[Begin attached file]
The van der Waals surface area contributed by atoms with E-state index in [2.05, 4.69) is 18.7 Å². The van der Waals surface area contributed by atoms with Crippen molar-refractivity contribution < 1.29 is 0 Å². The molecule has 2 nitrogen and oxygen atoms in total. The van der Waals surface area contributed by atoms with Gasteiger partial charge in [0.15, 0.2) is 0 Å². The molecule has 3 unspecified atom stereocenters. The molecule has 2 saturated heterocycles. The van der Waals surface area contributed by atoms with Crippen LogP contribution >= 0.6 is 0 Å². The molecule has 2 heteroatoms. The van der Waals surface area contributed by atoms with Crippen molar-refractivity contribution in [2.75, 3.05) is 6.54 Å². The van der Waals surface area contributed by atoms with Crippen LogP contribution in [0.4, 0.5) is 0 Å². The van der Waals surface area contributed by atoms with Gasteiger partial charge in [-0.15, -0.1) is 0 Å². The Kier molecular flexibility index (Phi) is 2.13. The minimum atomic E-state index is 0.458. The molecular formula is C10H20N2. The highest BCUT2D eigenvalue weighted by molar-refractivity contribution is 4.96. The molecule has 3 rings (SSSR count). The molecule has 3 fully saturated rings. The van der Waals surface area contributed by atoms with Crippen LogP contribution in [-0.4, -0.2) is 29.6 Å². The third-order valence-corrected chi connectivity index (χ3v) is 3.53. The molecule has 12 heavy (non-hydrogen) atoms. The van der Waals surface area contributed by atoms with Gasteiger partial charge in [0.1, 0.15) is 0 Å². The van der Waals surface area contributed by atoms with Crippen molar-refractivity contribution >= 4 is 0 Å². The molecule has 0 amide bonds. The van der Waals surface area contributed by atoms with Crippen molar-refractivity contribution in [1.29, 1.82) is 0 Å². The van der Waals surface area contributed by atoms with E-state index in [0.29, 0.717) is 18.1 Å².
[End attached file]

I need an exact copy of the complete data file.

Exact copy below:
The van der Waals surface area contributed by atoms with E-state index in [2.05, 4.69) is 18.7 Å². The van der Waals surface area contributed by atoms with Crippen molar-refractivity contribution < 1.29 is 0 Å². The molecule has 2 nitrogen and oxygen atoms in total. The van der Waals surface area contributed by atoms with Gasteiger partial charge in [0.15, 0.2) is 0 Å². The molecule has 3 unspecified atom stereocenters. The molecule has 2 saturated heterocycles. The van der Waals surface area contributed by atoms with Crippen LogP contribution >= 0.6 is 0 Å². The molecule has 2 heteroatoms. The van der Waals surface area contributed by atoms with Crippen molar-refractivity contribution in [2.75, 3.05) is 6.54 Å². The van der Waals surface area contributed by atoms with Crippen LogP contribution in [0.4, 0.5) is 0 Å². The van der Waals surface area contributed by atoms with Gasteiger partial charge in [-0.15, -0.1) is 0 Å². The Kier molecular flexibility index (Phi) is 2.13. The minimum atomic E-state index is 0.458. The molecular formula is C10H20N2. The highest BCUT2D eigenvalue weighted by molar-refractivity contribution is 4.96. The molecule has 3 rings (SSSR count). The molecule has 3 fully saturated rings. The van der Waals surface area contributed by atoms with Crippen LogP contribution in [-0.4, -0.2) is 29.6 Å². The third-order valence-corrected chi connectivity index (χ3v) is 3.53. The molecule has 12 heavy (non-hydrogen) atoms. The van der Waals surface area contributed by atoms with Gasteiger partial charge in [0.1, 0.15) is 0 Å². The van der Waals surface area contributed by atoms with Crippen molar-refractivity contribution >= 4 is 0 Å². The molecule has 0 amide bonds. The van der Waals surface area contributed by atoms with Crippen molar-refractivity contribution in [1.29, 1.82) is 0 Å². The van der Waals surface area contributed by atoms with E-state index in [0.29, 0.717) is 18.1 Å².